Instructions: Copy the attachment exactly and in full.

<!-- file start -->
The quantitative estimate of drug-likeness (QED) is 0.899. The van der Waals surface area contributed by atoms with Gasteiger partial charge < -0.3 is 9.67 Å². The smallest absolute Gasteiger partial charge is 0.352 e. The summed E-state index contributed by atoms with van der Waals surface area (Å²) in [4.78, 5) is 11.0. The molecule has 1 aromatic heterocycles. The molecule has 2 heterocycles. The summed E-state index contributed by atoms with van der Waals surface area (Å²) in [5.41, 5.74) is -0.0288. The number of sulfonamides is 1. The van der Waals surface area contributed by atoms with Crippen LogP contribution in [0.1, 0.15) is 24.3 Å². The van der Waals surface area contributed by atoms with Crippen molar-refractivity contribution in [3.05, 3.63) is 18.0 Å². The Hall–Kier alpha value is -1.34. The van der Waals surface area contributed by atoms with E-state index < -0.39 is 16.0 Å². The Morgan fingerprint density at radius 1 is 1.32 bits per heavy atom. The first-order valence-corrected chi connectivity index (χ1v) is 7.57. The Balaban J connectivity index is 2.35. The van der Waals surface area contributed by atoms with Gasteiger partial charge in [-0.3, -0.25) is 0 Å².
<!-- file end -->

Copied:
The quantitative estimate of drug-likeness (QED) is 0.899. The van der Waals surface area contributed by atoms with Gasteiger partial charge < -0.3 is 9.67 Å². The smallest absolute Gasteiger partial charge is 0.352 e. The summed E-state index contributed by atoms with van der Waals surface area (Å²) in [4.78, 5) is 11.0. The molecule has 1 aromatic heterocycles. The molecule has 2 heterocycles. The summed E-state index contributed by atoms with van der Waals surface area (Å²) in [5.41, 5.74) is -0.0288. The number of sulfonamides is 1. The van der Waals surface area contributed by atoms with Crippen LogP contribution in [0.1, 0.15) is 24.3 Å². The van der Waals surface area contributed by atoms with Crippen molar-refractivity contribution in [3.05, 3.63) is 18.0 Å². The Hall–Kier alpha value is -1.34. The van der Waals surface area contributed by atoms with E-state index < -0.39 is 16.0 Å². The Morgan fingerprint density at radius 1 is 1.32 bits per heavy atom. The first-order valence-corrected chi connectivity index (χ1v) is 7.57. The Balaban J connectivity index is 2.35. The van der Waals surface area contributed by atoms with Gasteiger partial charge in [-0.3, -0.25) is 0 Å².